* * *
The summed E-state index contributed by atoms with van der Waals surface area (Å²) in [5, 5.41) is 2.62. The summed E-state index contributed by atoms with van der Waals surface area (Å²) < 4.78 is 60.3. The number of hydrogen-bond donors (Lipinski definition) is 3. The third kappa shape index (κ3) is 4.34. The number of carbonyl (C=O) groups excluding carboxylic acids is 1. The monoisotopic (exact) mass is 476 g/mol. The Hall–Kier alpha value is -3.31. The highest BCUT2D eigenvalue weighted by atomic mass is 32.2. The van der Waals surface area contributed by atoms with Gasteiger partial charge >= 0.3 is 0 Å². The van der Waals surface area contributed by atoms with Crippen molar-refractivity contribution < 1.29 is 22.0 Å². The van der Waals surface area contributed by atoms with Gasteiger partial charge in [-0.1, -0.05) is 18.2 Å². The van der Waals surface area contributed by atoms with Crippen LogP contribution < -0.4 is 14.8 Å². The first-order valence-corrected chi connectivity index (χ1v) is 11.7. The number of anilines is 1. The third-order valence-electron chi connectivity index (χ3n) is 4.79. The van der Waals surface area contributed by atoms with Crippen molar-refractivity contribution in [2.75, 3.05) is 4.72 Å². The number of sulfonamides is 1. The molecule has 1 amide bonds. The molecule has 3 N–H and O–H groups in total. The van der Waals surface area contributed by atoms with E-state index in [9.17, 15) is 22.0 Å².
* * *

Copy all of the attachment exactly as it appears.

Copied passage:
The summed E-state index contributed by atoms with van der Waals surface area (Å²) in [5, 5.41) is 2.62. The summed E-state index contributed by atoms with van der Waals surface area (Å²) < 4.78 is 60.3. The number of hydrogen-bond donors (Lipinski definition) is 3. The third kappa shape index (κ3) is 4.34. The number of carbonyl (C=O) groups excluding carboxylic acids is 1. The monoisotopic (exact) mass is 476 g/mol. The Hall–Kier alpha value is -3.31. The highest BCUT2D eigenvalue weighted by atomic mass is 32.2. The van der Waals surface area contributed by atoms with Gasteiger partial charge >= 0.3 is 0 Å². The van der Waals surface area contributed by atoms with Crippen molar-refractivity contribution < 1.29 is 22.0 Å². The van der Waals surface area contributed by atoms with Gasteiger partial charge in [-0.1, -0.05) is 18.2 Å². The van der Waals surface area contributed by atoms with Crippen LogP contribution < -0.4 is 14.8 Å². The first-order valence-corrected chi connectivity index (χ1v) is 11.7. The number of anilines is 1. The third-order valence-electron chi connectivity index (χ3n) is 4.79. The van der Waals surface area contributed by atoms with Crippen molar-refractivity contribution in [2.75, 3.05) is 4.72 Å². The number of sulfonamides is 1. The molecule has 1 amide bonds. The molecule has 3 N–H and O–H groups in total. The van der Waals surface area contributed by atoms with E-state index in [9.17, 15) is 22.0 Å².